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Are there any better alternative to chroot environment? I'm thinking about running nginx on a jailed environment.

BTW, I'm on OpenVZ VPS, so modifying the Kernel is a no-no.

(I think that prevents me from installing SELinux, AppArmor, etc.)

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Can you clarify your needs? A chroot is usually good enough to jail a server... –  ℝaphink Feb 22 '12 at 10:23
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Have a look at this answer - it is a bit more general, but I think you'll find information useful in your scenario. –  rozcietrzewiacz Feb 22 '12 at 11:05
    
@Raphink I'm looking for a way to secure my server running on OpenVZ VPS... –  user269334 Feb 23 '12 at 19:08
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1 Answer 1

Forget the myths about how Chroot isn't a security feature... it is integrated as a security feature into mainstream applications of all sizes and flavors for a reason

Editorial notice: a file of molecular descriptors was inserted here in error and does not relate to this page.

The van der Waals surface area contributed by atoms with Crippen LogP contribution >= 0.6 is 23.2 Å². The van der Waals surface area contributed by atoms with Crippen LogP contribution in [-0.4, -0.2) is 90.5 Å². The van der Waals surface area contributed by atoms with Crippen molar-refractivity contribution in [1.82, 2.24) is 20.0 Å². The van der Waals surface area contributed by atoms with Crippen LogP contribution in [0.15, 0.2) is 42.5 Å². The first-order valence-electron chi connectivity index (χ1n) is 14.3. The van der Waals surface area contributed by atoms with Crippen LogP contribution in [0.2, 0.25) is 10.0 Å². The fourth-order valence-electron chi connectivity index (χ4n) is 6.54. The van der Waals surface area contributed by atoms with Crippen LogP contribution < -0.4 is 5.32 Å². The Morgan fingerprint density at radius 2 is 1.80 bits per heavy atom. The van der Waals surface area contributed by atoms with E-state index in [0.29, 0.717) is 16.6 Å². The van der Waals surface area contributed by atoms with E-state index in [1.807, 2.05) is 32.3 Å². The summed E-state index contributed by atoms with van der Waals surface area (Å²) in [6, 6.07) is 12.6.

OpenVZ is itself basically Chroot on Steroids, and this should, or will be, all that you will need. as long as it is done conforming to the Chroot setup standards and typical procedure.

Generally, If you are simply trying to provide an additional layer of security for NGinx, then use Chroot. You are mainly trying to provide privacy between users by doing this, or providing security from poorly coded content management systems.

this helps protect, for a few minor examples, against directory traversal attacks, remote file inclusion bugs, or executing applications on the base system. it can also help protect against any known, unknown, or future NGinx vulnerabilities, by containing damage to the Chroot directory.

with this said, however, be sure to secure your base system, and check what version of NGinx your operating system repositories are using, and compare it against any security advisories that is currently available for NGinx. you may want to compile to latest stable build and use that instead.

there is a useful application by R-FX Networks that can help protect against some kinds of attacks against a running daemon, without using AppArmor, or SELinux. It is called SNIV.

for more information on why Chroot is still a totally valid security tool in today's day and and age; see this answer I recently gave for a more thorough explanation this scenario.

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